discuss the prevailing market rate in Dothan, Alabama for similar services by lawyers of reasonably comparable skills, experience, and reputation.3 To the extent that it was possible, given the submissions by Plaintiff's counsel, this Court has considered: the customary fee charged by Trueblood and Crook; the skills required to perform the legal services properly; the experience, reputation, and ability of attorneys; the time limitations; the degree to which this case precluded counsel from undertaking other employment; the undesirability of the case; the nature and length of professional relationship with the clients; the fact that the case was undertaken on contingent fee arrangement; and awards in similar cases. Based on the Court's experience with the relevant market of Dothan, Alabama, and with similar employment discrimination cases, the Court finds that the relevant factors would support an hourly rate of $200.00/hour for Crook and $150.00/hour for Trueblood. The Court is satisfied with the hourly rates provided for the paralegals by Plaintiff's counsel. ii. Reasonable Hours Having determined a reasonable hourly rate for the services provided in this case, the Court now must address the number of hours reasonably expended on the matter. Defendant has not challenged any of the hours Plaintiff's counsel have claimed they
Trueblood does discuss why it is difficult for employment discrimination plaintiffs to find counsel in Dothan. However, she cites no legal authority as to how this would relieve Plaintiff of presenting evidence of the prevailing market rate for such cases and similar attorneys in the relevant locale. Indeed, that it may be difficult to find employment discrimination attorneys in Dothan does not mean that it is impossible, as evidenced by the fact that one of Plaintiff's counsel is, in fact, a Dothan-based attorney. 7
reasonably expended on this matter. A court analyzing the hours claimed as reasonably expended on a matter in circumstances may make adjustments to the hours claimed by a fee applicant. Norman, 836 F.3d at 201-02. A fee applicant should exercise "billing judgment," that is, the applicant should "exclude from his fee applications `excessive, redundant, or otherwise unnecessary [hours],' which are hours `that would be unreasonable to bill to a client and therefore to one's adversary irrespective of the skill, reputation, or experience of counsel.'" ACLU, 168 F.3d at 428. In addition to exercising this billing judgment, a fee applicant may submit evidence from other practitioners on the issue of whether activities for which the fee applicant seeks recompense are necessary to the litigation. Norman, 836 F.2d at 201. It is not helpful for a fee applicant to rely on generalized statements that time spent was reasonable. Id. "When reviewing an application for attorney's fees, the court may appropriately consider whether the work performed was legal work in the strict sense or was merely clerical work that happened to be performed by a lawyer." Miller, 117 F. Supp. 2d at 1261 (internal citations and quotations omitted.) The Court may deduct time entries for clerical work performed by attorney as excessive. Id. The Court finds that a small portion of the hours claimed were "excessive, redundant, or otherwise unnecessary." Hensley, 461 U.S. at 434. For example, Crook's entries on 12/9/09 and 12/15/09 bill 1.6 hours for reviewing and editing the 10-page, twocount complaint, which a paralegal had purportedly already spent 4.5 hours drafting.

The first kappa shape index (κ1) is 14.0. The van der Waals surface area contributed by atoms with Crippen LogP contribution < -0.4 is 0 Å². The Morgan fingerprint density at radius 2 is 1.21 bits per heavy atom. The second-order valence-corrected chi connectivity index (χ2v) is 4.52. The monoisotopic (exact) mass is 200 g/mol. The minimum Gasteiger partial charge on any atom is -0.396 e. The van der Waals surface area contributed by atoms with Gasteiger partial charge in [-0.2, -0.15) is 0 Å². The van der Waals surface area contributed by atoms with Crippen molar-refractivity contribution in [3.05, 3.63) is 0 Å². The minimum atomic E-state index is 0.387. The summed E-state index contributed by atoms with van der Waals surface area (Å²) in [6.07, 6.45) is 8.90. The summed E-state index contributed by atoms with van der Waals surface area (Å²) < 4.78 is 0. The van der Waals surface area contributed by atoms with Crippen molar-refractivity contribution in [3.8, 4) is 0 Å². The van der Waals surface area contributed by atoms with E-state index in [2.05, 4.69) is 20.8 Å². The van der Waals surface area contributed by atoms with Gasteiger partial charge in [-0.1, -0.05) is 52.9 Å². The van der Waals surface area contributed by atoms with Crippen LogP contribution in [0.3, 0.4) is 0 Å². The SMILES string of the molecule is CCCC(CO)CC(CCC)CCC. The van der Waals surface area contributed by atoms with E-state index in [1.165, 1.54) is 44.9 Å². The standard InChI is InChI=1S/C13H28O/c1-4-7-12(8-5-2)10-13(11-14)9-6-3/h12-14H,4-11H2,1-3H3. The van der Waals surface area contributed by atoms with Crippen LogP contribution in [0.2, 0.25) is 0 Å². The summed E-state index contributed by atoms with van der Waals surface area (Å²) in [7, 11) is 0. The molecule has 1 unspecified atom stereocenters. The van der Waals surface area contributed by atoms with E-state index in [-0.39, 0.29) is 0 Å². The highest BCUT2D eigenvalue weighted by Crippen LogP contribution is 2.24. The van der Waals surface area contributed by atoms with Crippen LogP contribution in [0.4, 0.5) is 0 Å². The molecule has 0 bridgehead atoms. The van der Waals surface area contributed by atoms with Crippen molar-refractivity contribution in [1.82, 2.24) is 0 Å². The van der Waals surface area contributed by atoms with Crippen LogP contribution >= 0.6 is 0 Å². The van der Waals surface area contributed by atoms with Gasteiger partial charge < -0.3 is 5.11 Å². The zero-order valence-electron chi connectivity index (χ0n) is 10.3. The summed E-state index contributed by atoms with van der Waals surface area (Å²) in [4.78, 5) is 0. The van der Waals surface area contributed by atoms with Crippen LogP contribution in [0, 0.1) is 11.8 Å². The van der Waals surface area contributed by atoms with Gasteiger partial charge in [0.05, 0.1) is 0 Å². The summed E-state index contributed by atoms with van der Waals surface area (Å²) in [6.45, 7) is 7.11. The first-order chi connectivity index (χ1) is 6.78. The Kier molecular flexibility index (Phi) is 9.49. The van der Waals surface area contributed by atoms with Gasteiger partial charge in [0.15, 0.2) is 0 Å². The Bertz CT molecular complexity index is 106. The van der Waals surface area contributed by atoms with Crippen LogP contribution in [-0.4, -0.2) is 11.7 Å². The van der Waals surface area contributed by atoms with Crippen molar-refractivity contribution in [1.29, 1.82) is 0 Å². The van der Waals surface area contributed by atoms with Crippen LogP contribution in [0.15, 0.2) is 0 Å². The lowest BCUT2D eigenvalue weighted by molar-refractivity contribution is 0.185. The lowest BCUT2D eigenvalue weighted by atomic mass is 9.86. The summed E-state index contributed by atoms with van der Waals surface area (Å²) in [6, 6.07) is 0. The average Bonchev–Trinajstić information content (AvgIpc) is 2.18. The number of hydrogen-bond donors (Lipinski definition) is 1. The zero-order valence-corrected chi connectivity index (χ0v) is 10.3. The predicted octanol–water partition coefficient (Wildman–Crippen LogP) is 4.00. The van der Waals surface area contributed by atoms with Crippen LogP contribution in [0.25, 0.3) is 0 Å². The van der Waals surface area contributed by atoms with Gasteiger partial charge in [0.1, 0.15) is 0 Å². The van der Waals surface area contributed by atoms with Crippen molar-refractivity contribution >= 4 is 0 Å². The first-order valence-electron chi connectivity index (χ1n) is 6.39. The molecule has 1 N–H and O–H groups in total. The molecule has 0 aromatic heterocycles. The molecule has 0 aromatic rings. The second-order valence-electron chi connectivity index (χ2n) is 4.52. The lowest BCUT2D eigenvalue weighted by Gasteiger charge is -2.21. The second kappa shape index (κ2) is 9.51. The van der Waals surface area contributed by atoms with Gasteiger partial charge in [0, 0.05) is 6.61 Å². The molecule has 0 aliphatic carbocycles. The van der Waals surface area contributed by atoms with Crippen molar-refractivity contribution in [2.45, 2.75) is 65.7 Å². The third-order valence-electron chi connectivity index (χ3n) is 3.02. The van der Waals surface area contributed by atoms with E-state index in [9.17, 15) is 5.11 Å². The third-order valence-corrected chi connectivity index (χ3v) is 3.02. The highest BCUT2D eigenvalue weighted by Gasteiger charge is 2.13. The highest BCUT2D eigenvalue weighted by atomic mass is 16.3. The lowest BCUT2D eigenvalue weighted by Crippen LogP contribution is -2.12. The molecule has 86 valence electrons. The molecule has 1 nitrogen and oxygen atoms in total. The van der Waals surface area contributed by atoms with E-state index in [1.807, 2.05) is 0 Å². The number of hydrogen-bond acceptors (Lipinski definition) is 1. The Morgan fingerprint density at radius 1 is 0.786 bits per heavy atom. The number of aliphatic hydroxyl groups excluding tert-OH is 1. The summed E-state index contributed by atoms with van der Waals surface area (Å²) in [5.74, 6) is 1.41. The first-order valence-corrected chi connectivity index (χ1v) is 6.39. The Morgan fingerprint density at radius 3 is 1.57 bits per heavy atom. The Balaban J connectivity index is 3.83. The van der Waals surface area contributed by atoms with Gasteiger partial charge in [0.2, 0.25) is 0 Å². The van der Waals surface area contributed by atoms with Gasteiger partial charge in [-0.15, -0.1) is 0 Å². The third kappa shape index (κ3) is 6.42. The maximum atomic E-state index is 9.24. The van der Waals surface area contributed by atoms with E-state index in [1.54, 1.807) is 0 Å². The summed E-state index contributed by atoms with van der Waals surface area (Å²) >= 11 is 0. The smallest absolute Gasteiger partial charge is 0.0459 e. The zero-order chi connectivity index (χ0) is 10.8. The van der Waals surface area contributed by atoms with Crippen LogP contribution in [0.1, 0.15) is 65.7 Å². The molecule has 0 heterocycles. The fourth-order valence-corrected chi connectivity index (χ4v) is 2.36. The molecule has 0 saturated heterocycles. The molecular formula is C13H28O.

Similarly, the paralegal Jennifer Jackson claims 1.30 hours, mostly for updating the pleadings and correspondence sections of counsels' file. These and other hourly billings are excessive and unnecessary. In assessing the reasonableness of the hours claimed by Plaintiff's counsel, the Court must also consider the amount of effort expended and the overall success achieved. In so doing the Court considers three of the twelve Johnson factors: time and labor required, novelty and difficulty of the case, and the amount involved and the result obtained. While Plaintiff's counsel achieved success in the matter, the Court does not deem this case to have been a difficult one. The tables below summarize the Court's calculation of reasonable hours for each attorney: Attorney Number of hours requested 12.60 12.50 28.30 2.60 1.30 Deduction of unreasonable or excessive hours -1.10 -2.20 -0.10 -0.00 -1.30 Reasonable hours
Crook Angela Dykes (paralegal II) Trueblood Karen Allen (paralegal I) Jennifer Jackson (paralegal I)
11.50 10.30 28.20 2.60 0.00
Having determined the reasonable hours expended and the applicable hourly rate, the Court will next calculate the lodestar and make any appropriate adjustments.